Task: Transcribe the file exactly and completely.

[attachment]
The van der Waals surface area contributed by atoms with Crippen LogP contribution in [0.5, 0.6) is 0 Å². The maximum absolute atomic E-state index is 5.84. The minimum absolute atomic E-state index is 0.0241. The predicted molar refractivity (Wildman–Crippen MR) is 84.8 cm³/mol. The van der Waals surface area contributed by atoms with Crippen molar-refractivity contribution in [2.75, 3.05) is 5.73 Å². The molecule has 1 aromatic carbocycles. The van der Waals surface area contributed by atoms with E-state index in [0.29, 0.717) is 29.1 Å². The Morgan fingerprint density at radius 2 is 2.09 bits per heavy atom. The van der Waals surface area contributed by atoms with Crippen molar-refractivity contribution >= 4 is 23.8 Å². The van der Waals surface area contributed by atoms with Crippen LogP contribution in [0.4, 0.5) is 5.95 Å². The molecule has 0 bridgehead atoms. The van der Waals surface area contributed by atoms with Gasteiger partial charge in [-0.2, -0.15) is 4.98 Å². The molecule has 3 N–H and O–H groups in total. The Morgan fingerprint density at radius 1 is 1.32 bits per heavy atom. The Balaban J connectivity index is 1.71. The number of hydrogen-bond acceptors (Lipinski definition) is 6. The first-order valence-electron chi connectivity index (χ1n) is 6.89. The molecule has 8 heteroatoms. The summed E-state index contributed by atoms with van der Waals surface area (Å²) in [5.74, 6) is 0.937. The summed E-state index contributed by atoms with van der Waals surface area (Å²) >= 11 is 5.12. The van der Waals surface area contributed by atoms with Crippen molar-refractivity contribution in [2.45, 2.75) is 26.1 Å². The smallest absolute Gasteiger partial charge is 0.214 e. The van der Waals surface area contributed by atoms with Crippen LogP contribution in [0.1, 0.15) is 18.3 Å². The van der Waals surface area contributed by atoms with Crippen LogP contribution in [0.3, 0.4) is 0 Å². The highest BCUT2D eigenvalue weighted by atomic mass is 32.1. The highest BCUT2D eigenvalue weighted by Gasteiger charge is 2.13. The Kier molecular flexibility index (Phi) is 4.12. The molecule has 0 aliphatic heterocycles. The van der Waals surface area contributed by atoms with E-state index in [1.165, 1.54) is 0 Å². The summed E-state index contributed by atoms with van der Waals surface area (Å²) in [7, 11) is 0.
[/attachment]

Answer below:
The van der Waals surface area contributed by atoms with Crippen LogP contribution in [0.5, 0.6) is 0 Å². The maximum absolute atomic E-state index is 5.84. The minimum absolute atomic E-state index is 0.0241. The predicted molar refractivity (Wildman–Crippen MR) is 84.8 cm³/mol. The van der Waals surface area contributed by atoms with Crippen molar-refractivity contribution in [2.75, 3.05) is 5.73 Å². The molecule has 1 aromatic carbocycles. The van der Waals surface area contributed by atoms with E-state index in [0.29, 0.717) is 29.1 Å². The Morgan fingerprint density at radius 2 is 2.09 bits per heavy atom. The van der Waals surface area contributed by atoms with Crippen molar-refractivity contribution >= 4 is 23.8 Å². The van der Waals surface area contributed by atoms with Crippen LogP contribution in [0.4, 0.5) is 5.95 Å². The molecule has 0 bridgehead atoms. The van der Waals surface area contributed by atoms with Gasteiger partial charge in [-0.2, -0.15) is 4.98 Å². The molecule has 3 N–H and O–H groups in total. The Morgan fingerprint density at radius 1 is 1.32 bits per heavy atom. The Balaban J connectivity index is 1.71. The number of hydrogen-bond acceptors (Lipinski definition) is 6. The first-order valence-electron chi connectivity index (χ1n) is 6.89. The molecule has 8 heteroatoms. The summed E-state index contributed by atoms with van der Waals surface area (Å²) in [5.74, 6) is 0.937. The summed E-state index contributed by atoms with van der Waals surface area (Å²) >= 11 is 5.12. The van der Waals surface area contributed by atoms with Crippen molar-refractivity contribution in [2.45, 2.75) is 26.1 Å². The smallest absolute Gasteiger partial charge is 0.214 e. The van der Waals surface area contributed by atoms with Crippen LogP contribution in [0.1, 0.15) is 18.3 Å². The van der Waals surface area contributed by atoms with Crippen LogP contribution in [0.3, 0.4) is 0 Å². The highest BCUT2D eigenvalue weighted by atomic mass is 32.1. The highest BCUT2D eigenvalue weighted by Gasteiger charge is 2.13. The Kier molecular flexibility index (Phi) is 4.12. The molecule has 0 aliphatic heterocycles. The van der Waals surface area contributed by atoms with E-state index in [1.165, 1.54) is 0 Å². The summed E-state index contributed by atoms with van der Waals surface area (Å²) in [7, 11) is 0.